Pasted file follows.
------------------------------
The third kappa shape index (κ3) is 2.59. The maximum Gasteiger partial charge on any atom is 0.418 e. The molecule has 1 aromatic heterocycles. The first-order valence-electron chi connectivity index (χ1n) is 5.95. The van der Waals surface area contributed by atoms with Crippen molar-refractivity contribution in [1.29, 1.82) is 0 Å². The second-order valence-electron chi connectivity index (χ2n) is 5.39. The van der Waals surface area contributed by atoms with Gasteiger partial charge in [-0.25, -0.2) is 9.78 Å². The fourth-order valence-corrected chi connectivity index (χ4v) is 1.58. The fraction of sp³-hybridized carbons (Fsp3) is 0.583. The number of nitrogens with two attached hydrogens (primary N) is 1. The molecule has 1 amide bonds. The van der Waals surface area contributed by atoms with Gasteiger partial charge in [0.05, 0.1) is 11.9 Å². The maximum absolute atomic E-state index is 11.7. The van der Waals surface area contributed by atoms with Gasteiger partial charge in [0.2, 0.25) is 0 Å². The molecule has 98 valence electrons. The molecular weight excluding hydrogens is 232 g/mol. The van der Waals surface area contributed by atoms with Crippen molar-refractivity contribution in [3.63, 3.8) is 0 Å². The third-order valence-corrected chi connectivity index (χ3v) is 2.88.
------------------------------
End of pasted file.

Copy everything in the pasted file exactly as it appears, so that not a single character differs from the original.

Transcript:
The third kappa shape index (κ3) is 2.59. The maximum Gasteiger partial charge on any atom is 0.418 e. The molecule has 1 aromatic heterocycles. The first-order valence-electron chi connectivity index (χ1n) is 5.95. The van der Waals surface area contributed by atoms with Crippen molar-refractivity contribution in [1.29, 1.82) is 0 Å². The second-order valence-electron chi connectivity index (χ2n) is 5.39. The van der Waals surface area contributed by atoms with Gasteiger partial charge in [-0.25, -0.2) is 9.78 Å². The fourth-order valence-corrected chi connectivity index (χ4v) is 1.58. The fraction of sp³-hybridized carbons (Fsp3) is 0.583. The number of nitrogens with two attached hydrogens (primary N) is 1. The molecule has 1 amide bonds. The van der Waals surface area contributed by atoms with Gasteiger partial charge in [0.05, 0.1) is 11.9 Å². The maximum absolute atomic E-state index is 11.7. The van der Waals surface area contributed by atoms with Gasteiger partial charge in [0.2, 0.25) is 0 Å². The molecule has 98 valence electrons. The molecular weight excluding hydrogens is 232 g/mol. The van der Waals surface area contributed by atoms with Crippen molar-refractivity contribution in [3.63, 3.8) is 0 Å². The third-order valence-corrected chi connectivity index (χ3v) is 2.88.